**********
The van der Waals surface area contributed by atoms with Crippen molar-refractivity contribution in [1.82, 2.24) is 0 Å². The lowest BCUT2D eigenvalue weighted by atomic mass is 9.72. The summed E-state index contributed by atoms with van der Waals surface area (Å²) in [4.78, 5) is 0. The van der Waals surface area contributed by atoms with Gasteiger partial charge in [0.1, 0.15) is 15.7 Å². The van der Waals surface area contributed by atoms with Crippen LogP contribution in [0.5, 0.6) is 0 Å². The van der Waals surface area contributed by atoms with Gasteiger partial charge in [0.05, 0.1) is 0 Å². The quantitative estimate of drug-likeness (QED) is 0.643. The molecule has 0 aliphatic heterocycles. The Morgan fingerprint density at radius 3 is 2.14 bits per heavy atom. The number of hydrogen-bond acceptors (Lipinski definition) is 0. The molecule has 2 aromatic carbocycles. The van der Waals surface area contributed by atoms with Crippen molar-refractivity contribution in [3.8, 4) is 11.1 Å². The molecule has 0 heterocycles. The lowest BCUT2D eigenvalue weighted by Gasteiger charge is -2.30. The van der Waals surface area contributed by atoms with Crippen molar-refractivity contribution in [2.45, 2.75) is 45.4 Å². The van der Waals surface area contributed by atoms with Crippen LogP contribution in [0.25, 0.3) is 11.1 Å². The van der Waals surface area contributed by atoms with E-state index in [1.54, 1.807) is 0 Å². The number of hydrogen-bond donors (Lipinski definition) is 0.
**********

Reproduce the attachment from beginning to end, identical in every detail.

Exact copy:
The van der Waals surface area contributed by atoms with Crippen molar-refractivity contribution in [1.82, 2.24) is 0 Å². The lowest BCUT2D eigenvalue weighted by atomic mass is 9.72. The summed E-state index contributed by atoms with van der Waals surface area (Å²) in [4.78, 5) is 0. The van der Waals surface area contributed by atoms with Gasteiger partial charge in [0.1, 0.15) is 15.7 Å². The van der Waals surface area contributed by atoms with Crippen LogP contribution in [0.5, 0.6) is 0 Å². The van der Waals surface area contributed by atoms with Gasteiger partial charge in [0.05, 0.1) is 0 Å². The quantitative estimate of drug-likeness (QED) is 0.643. The molecule has 0 aliphatic heterocycles. The Morgan fingerprint density at radius 3 is 2.14 bits per heavy atom. The number of hydrogen-bond acceptors (Lipinski definition) is 0. The molecule has 2 aromatic carbocycles. The van der Waals surface area contributed by atoms with Crippen molar-refractivity contribution in [3.8, 4) is 11.1 Å². The molecule has 0 heterocycles. The lowest BCUT2D eigenvalue weighted by Gasteiger charge is -2.30. The van der Waals surface area contributed by atoms with Crippen molar-refractivity contribution in [2.45, 2.75) is 45.4 Å². The van der Waals surface area contributed by atoms with Crippen LogP contribution in [0.25, 0.3) is 11.1 Å². The van der Waals surface area contributed by atoms with E-state index in [1.54, 1.807) is 0 Å². The number of hydrogen-bond donors (Lipinski definition) is 0.